I know "koto" means thing, but I've seen it used like this in my Self-Study Japanese book:

Nihon no koto ga yoku wakarimasu ka.


Chiimu no koto o kangaete imashita.

Does this mean Japan's thing or Team's thing? I don't understand. Also I can't use Kanji, just Hiragana.


3 Answers 3


There is 「こと」 that actually means "thing(s)" and there is 「こと」 that does not mean "thing(s)".

「ふたつのことをかんがえています。」 means "I am thinking of two things."

The こと clearely means "thing". In the following sentence, however, こと does not really mean that.

「すみこさんのことがすきです。」 = "I like/love Sumiko."

One could possibly translate it as "I like the things about Sumiko." but that would not be natural English, would it? We just often prefer to speak more indirectly than to say something like 「すみこがすきだ。」 all the time.

In neither of your two sentences, does 「こと」 really mean "thing(s)".

  1. 「にほんのことがよくわかりますか。」

  2. 「チームのことをかんがえていました。」

Sentence #1, unfortunately, is a mysterious sentence to us Japanese-speakers. I could only guess what it would mean in the world of Japanese-as-a-foreign-language. They probably want it to mean "Do you know a lot about Japan?" while it could only mean "Does it tell you a lot about Japan? (referring to a book or something)" to Japanese-speakers.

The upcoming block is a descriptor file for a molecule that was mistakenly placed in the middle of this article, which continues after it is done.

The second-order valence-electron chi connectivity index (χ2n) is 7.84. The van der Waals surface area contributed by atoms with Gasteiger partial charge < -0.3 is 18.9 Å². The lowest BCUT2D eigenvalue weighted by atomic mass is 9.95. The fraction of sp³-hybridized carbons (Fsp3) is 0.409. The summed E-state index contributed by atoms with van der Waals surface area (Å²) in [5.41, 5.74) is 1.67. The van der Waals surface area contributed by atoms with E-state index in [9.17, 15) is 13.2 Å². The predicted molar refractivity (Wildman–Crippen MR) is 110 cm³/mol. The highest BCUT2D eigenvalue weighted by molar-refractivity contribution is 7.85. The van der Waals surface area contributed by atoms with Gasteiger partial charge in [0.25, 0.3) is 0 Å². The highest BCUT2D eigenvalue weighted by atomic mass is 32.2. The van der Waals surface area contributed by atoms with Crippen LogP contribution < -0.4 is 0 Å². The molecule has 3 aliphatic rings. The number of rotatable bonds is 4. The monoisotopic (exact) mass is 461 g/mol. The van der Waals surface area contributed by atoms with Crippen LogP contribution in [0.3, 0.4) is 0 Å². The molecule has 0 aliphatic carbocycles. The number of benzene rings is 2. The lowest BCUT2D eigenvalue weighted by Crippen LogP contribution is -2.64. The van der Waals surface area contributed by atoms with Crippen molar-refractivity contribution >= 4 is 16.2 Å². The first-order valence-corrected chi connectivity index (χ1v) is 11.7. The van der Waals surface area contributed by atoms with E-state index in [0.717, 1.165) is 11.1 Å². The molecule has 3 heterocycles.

Sentence #2 makes perfect sense and it means "I was thinking about the/our team."

In either case, I did not use the word "thing(s)" in my translations. I could have used it but that would have only made my translations look wordy. e.g. "I was thinking about things regarding our team."

You will keep encountering the structure "Noun + の + こと" for as long as you study Japanese, and it will just mean "regarding (Noun)" most of the time.

  • Great explanation! Helped me understand the very mysterious "「こと」". And if I may ask for further clarification, does 「こと」 literally mean (Aside from its other meaning "thing") - about this or about that? So: にほんのこと literally means About Japan? and チームのこと literally means About the team?
    – Kyzen
    Commented Jul 18, 2014 at 12:43
  • @Imagine.Create A literal translation would be "Japan's thing(s)" and "the team's thing(s)" respectively. I think what you're asking about is a precise translation, and the answer to that is, there isn't one. It depends on the context of how it's used, but on the whole this is just a piece of Japanese grammar that has no English equivalent. Commented Jul 19, 2014 at 17:59
  • @l'électeur Technically you can keep the "thing" part and still make it sound natural "I like everything about Sumiko". While you're not directly admitting to liking her, it can be implied. So it's kind of going at it in a roundabout way and as you said, indirectly. If I understood that correctly then I finally got it! Thanks!
    – Tek
    Commented May 14, 2015 at 18:16

こと is an abstract thing. In English when you say something like "I don't know much about XX." or "I know a bit about XX." The about XX part is XXのこと. 


The Japanese "こと(事)" means not only concrete thing(s) but also abstract thing(s) or matter.

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